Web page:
Nestled in the foothills of the Cascade Mountain Range, Sisters is a community in transition. When the town is mentioned, most people immediately think Western in flavor and culture, two components that are treasured among the residents. Although aware of the wave of growth that is rapidly approaching, the citizens of Sisters face a challenge: how to intertwine what they hold sacred with the eminent expansion of the region.
“Sisters, like the rest of Central Oregon, will continue to experience unprecedented growth,” says Cheryl Mills, executive director of the Sisters Area Chamber of Commerce. “With that growth comes a responsibility to manage the change as opposed to react to it. A cooperative effort among community agencies and the public is Sisters’ plan to manage that growth.”
According to EDCO (Economic Development for Central Oregon), Sisters has grown 81.9 percent between 2000 and 2006. Central Oregon grew an average of 31 residents day which accounted for 20 percent of Oregon’s growth and there is anticipation for more. The population of Sisters is expected to increase to 4,837 residents by the year 2025, a 102.38 percent growth in 15 years.
“The Sisters visioning process will continue to be the forefront of planning for the community,” says Mills. “Since 2005 and for all of 2006 a task force made up of representatives of leading organizations within the community met, conducted surveys and held a series of summits for the public and local agencies to gather information about the community’s desires, along with the future direction of Sisters. The vision statement, a result of that process which as yet to be refined and adopted by the community and leading institutions, will be the guiding document in many of the town’s future endeavors, steering us all in the same general direction.”
The draft version of the vision statement includes desires for preservation of history, a bike and pedestrian friendly environment within a village atmosphere with many public gathering places and venues. It envisions a diversified economy that offers family wage jobs, encompasses the natural environment, promotes tourism year-round, encourages entrepreneurial spirit, cottage and light industry, offers quality education, essential services and enjoys a vibrant arts scene.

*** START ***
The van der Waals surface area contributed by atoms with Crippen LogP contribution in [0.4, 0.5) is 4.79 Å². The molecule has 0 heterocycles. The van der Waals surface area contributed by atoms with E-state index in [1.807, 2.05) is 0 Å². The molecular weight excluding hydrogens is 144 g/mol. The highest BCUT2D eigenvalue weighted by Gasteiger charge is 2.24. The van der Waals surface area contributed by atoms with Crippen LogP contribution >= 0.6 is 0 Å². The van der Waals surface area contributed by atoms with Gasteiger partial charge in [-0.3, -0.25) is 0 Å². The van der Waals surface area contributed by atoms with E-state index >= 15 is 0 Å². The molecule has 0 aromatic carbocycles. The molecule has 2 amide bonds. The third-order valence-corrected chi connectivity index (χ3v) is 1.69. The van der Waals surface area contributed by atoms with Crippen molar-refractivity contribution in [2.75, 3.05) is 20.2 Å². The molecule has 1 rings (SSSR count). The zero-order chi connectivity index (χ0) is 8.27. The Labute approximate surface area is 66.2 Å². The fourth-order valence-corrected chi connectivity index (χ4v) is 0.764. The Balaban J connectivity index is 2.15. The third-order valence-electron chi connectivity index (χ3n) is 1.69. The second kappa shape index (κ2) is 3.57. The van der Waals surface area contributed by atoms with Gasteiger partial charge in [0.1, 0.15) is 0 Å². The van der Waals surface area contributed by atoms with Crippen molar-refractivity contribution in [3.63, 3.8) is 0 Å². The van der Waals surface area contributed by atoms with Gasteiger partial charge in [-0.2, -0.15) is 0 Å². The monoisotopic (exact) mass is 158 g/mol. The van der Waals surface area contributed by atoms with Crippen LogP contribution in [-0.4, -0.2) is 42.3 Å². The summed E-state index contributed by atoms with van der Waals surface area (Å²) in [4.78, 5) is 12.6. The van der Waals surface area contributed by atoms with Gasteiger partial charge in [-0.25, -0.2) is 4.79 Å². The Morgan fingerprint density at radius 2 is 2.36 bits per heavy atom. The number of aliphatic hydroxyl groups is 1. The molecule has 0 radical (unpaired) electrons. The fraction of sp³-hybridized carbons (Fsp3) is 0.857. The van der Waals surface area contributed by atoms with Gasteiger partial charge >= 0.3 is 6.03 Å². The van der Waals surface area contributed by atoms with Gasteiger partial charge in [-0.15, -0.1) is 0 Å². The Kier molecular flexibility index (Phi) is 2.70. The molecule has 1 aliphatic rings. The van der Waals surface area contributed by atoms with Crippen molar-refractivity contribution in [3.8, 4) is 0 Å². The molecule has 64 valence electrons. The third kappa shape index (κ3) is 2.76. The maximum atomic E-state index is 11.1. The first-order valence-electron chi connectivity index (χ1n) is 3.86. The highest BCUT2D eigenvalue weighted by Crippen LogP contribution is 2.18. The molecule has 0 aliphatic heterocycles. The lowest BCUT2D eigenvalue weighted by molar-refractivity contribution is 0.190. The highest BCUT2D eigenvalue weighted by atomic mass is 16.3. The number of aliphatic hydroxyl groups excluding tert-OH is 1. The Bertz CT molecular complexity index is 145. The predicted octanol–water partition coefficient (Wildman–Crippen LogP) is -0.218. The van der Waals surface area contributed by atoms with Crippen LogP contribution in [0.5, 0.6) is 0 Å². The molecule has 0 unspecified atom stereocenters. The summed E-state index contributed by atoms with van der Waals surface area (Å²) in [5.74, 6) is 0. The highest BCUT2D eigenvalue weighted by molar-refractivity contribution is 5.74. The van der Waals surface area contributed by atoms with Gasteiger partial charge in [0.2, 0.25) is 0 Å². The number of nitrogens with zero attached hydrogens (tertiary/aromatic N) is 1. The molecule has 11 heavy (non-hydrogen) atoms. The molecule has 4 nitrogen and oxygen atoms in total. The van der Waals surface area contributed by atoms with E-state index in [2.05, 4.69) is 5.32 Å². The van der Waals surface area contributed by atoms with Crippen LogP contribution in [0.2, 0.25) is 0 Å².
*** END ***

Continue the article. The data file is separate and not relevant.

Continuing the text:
Mills sites the Sisters Chamber as having 350 members currently with tourism as the main industry. Largest employers in Sisters are the Sisters School District, Ray’s Food Place, Black Butte Ranch, the Sisters Ranger District and Metabolic Maintenance.
“Business development, recruitment and retention will be a major focus for Sisters in 2007,” she shares. “Ray’s has plans to build a new, larger store behind its current location and Sisters schools will continue to expand to accommodate more residents. Sisters Ranger District is planning to build new facilities with a smaller overall footprint and Black Butte Ranch is currently in the process of upgrading existing facilities and adding new ones.”
As if that weren’t enough, Sisters has two new light industrial business parks that will combine business and living spaces, residential development and commercial enterprise. The city continues to be one of the most desirable places to live and work.
“Central Oregon is rapidly becoming more recognized as a vibrant business community,” says Roger Lee of EDCO. “It will be important to identify and attract businesses that will align with the vision for Sisters’ businesses. The development of the new FivePine Lodge and Conference Center will enhance our ability to market Sisters as a year-round destination and help to even out the seasonality of business. Additionally, the development of forest service property within the city limits has the potential to greatly alter the landscape of our community.”
According to the chamber, a group of concerned and committed citizens and agencies are dedicated to investigating all possible alternatives for directing that development in a manner that is consistent with the desires of the residents of Sisters.“The scarcity of affordable housing and the lowest unemployment rates in 50 years challenge all Central Oregon businesses with finding not only qualified, but any available workers to accommodate a growing number of residents and visitors,” says Mills.
She relates that transportation issues continue to be a subject of discussion, thus far without a concrete solution. “That’s not to say that within the next year or two we will still be a town without a stop light,” Mills says. “In fact, there are indications that there could be two within the foreseeable future. Input from the business community, the public, our visitors and a commitment to action is essential to the solution that best meets Sisters’ needs.”
Aside from praying for a fire-free season, Sisters is a community that is blessed with involved, community-minded individuals and organizations who are more than willing to meet the challenges of growth in a cooperative, supportive and innovative manner.